A small statue of Saint Angela of Merici, sits in a nook above the fish tank in Dr. Langer’s office. Marina has seen the statue before, here of course, where she has visited many times but also in her grandmother’s house where it keeps a quiet vigil between yellowing candles and other chaste, porcelain saints. Virgin martyrs of the dusty shelf; Agatha, Goretti, Saint Eu-lalia of Barcelona. Marina has thought of suggesting to the optometrist that he should replace Saint Angela, who lost and then regained her ability to see, with a statue of Medusa, who was blessed with an avenging and protective sight. She imagines that he would laugh, “oh ha ha,” he might say “we wouldn’t want to scare the patients, would we?”.
Middle onset macular degeneration, Marina often pronounced these words to herself, rolling the sounds forward and back. A progressive disease, which was progressing. “Perhaps soon,” Dr. Langer says, “we may lose our ability to read, recognize faces, or perform visual tasks that requires us to see fine detail”. You mean I, you mean I, will lose my ability to recognize faces, she thought but didn’t say. He speaks of inter-ocular injections, of a diet rich in antioxi-dants, he tests her sight and makes notes.
No longer able to drive, Marina rides home on the bus. In the flickering light of the late afternoon, she watches as the furry spots in her vision coalesce into almost images. Focusing on a middle distance, neither looking nor not looking, she can see a network of lines, the wing of a moth? Maybe a face? Best not to look too hard. The surface of the eye is to be gazed through, not at. Like my body, she thinks, and then stops thinking.
Later, in bed, Carmen asks her about the visit to the optometrist. Marina tries to keep her voice light, optimistic, fact based. When Carmen begins to touch her, Marina closes her eyes as she always does. “At least this will not change,” she thinks and is glad to be in her body, in the velvet dark. That night she dreams of Medusa.
When the beautiful maiden Medusa, was chased into Athena’s temple by Poseidon, and then raped, Athena became enraged at the desecration of her sacred space. She punished Medusa, for this trespass, making her hideous to look upon and deadly to any man who tried. So wrote the Roman poet Ovid. Marina knows that only a man could have written the story this way. Her dream is of a compassionate Athena, and the granting of a wish. “I no longer want to be seen by men,” Medusa had pleaded, and the goddess had made it so. “But they can see you, child,” she had warned, “if they use a mirror,” and a compromise was reached. Those men willing to look through their own reflection might glimpse Medusa without harm.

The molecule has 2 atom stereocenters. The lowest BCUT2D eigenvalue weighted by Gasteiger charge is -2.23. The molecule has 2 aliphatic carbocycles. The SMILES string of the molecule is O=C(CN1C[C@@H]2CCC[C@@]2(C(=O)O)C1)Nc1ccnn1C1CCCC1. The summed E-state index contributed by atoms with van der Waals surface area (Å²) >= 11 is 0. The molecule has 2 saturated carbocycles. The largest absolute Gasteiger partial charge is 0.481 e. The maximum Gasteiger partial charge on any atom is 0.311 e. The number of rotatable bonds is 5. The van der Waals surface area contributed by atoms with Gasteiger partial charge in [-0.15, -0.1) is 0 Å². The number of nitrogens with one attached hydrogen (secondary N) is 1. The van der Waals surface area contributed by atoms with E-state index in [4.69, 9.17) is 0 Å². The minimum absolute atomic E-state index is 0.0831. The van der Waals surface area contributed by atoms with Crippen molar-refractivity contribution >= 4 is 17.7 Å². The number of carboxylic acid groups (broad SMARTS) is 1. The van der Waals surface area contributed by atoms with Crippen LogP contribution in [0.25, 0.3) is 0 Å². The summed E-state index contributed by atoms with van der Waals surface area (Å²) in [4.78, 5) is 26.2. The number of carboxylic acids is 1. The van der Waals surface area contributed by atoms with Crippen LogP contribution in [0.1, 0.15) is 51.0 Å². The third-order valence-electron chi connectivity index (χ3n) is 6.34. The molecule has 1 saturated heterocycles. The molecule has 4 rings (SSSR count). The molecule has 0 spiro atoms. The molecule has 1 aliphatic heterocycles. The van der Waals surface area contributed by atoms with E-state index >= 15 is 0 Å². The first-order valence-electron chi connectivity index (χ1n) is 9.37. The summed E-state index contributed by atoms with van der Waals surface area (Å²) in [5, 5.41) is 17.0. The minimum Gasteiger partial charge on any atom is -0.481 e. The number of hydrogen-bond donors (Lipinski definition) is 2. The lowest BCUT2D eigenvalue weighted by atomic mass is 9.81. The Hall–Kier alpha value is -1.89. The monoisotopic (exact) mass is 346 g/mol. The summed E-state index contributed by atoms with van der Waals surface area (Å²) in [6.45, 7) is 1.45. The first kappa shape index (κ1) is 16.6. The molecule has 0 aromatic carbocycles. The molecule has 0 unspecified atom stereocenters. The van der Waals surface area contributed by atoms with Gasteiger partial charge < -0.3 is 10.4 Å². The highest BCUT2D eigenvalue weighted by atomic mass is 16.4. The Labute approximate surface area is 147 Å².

Marina finds that she no longer enjoys being in public spaces. To be seen without seeing is a double loss of power, and it more than she can bear. She thinks of the porcelain saints, of her grandmother’s stories in which each of the women were pursued, assaulted, and harangued.
“They defended their purity,” her grandmother, rheumy eyed, would say, “they gave their bodies to Christ.” These stories tend to end in one of two ways – the girls (most of them aged twelve to fifteen) are tortured and killed, often by the men who’s advances they had refused. The second path to sainthood was a life of isolation, withdrawing, like Medusa, from the sight of men to la-bor among the sick, the poor, and the other unseen. Unlike Medusa, the female saints embraced forgiveness, so the stories say, they accepted responsibility for the violence committed against them and they submitted to the authority of God.
Carmen no longer visits in the evenings. The last time, tearful and drunk, she had admit-ted that she couldn’t deal with the approaching blindness, “I need to be seen,” she had finally said, and Marina understood, though she hoped that someday Carmen might learn to see herself with her own eyes.
Though Marina wonders if it might exacerbate the situation, she guiltily allows her vision to drift into that middle distance where the detritus in her macula becomes a private kaleido-scope. She delights, increasingly, in the distortions, the emerging patterns. New spaces open in her blurred vision, streaks and beating wings, mysterious writhing shadows. The bright kitchen in her apartment, where she no longer prepares food, is the best place for this indulgence. She sits in a straight backed chair before the blank white wall. The light from the windows dances and she thinks of the virginal saints and their visions, their eyes filled with the glory of God and the omnipresent maleness, naked and hung, of the body of Christ. Marina does not see Jesus.
When she holds her hands up to the light, she sees the curving bodies of the women she has loved and the pink blood-light between them when their limbs are laid skin to skin. Marina also see snakes. The snakes do not frighten her, they portend power and protection, their poison, a granted wish.
Perseus, beheaded Medusa. The host of gods, each with their own motives, conspired to help this golden haired killer. With the winged sandals of Hermes, the sword of Hephaestus, and a helmet of invisibility, he was able to find Medusa in her hidden place. He used the mirrored shield of Athena, looking past his own reflection, and lopped off her head. History calls Perseus a hero and Medusa, a monster. Marina knows that only a man could have written the story that way.
It is into light, rather than darkness, that Marina slips. Leaving her body in the straight backed chair ,she abandons the land of the killing hero and gladly enters the realm of the unseen saint.